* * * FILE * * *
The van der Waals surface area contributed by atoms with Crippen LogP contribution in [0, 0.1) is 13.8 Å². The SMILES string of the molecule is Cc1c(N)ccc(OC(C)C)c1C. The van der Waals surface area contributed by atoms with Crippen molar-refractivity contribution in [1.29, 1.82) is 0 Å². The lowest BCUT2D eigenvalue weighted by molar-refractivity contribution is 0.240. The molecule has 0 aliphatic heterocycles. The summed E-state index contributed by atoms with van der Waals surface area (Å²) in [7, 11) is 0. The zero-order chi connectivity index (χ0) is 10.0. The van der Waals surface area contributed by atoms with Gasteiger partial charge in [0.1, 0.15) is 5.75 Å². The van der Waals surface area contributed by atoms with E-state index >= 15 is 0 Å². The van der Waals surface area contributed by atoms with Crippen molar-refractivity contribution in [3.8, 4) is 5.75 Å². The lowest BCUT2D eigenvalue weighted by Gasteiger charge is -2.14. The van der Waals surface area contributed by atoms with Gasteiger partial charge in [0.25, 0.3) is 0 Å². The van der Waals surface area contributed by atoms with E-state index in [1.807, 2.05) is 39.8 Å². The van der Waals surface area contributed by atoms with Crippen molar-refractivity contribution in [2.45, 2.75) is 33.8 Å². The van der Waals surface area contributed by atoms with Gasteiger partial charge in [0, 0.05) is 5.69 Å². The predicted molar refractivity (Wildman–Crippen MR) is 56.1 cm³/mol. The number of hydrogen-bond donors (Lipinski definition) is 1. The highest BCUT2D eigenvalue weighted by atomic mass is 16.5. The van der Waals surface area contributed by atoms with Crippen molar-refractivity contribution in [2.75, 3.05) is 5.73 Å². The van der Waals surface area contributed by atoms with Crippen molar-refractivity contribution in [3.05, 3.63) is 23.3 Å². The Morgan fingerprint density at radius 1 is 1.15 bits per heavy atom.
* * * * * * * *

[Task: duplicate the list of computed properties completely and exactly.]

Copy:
The van der Waals surface area contributed by atoms with Crippen LogP contribution in [0, 0.1) is 13.8 Å². The SMILES string of the molecule is Cc1c(N)ccc(OC(C)C)c1C. The van der Waals surface area contributed by atoms with Crippen molar-refractivity contribution in [1.29, 1.82) is 0 Å². The lowest BCUT2D eigenvalue weighted by molar-refractivity contribution is 0.240. The molecule has 0 aliphatic heterocycles. The summed E-state index contributed by atoms with van der Waals surface area (Å²) in [7, 11) is 0. The zero-order chi connectivity index (χ0) is 10.0. The van der Waals surface area contributed by atoms with Gasteiger partial charge in [0.1, 0.15) is 5.75 Å². The van der Waals surface area contributed by atoms with E-state index >= 15 is 0 Å². The van der Waals surface area contributed by atoms with Crippen molar-refractivity contribution in [3.8, 4) is 5.75 Å². The lowest BCUT2D eigenvalue weighted by Gasteiger charge is -2.14. The van der Waals surface area contributed by atoms with Gasteiger partial charge in [0.25, 0.3) is 0 Å². The van der Waals surface area contributed by atoms with E-state index in [1.807, 2.05) is 39.8 Å². The van der Waals surface area contributed by atoms with Crippen molar-refractivity contribution in [2.45, 2.75) is 33.8 Å². The van der Waals surface area contributed by atoms with Gasteiger partial charge in [0, 0.05) is 5.69 Å². The predicted molar refractivity (Wildman–Crippen MR) is 56.1 cm³/mol. The number of hydrogen-bond donors (Lipinski definition) is 1. The highest BCUT2D eigenvalue weighted by atomic mass is 16.5. The van der Waals surface area contributed by atoms with Crippen molar-refractivity contribution in [2.75, 3.05) is 5.73 Å². The van der Waals surface area contributed by atoms with Crippen molar-refractivity contribution in [3.05, 3.63) is 23.3 Å². The Morgan fingerprint density at radius 1 is 1.15 bits per heavy atom.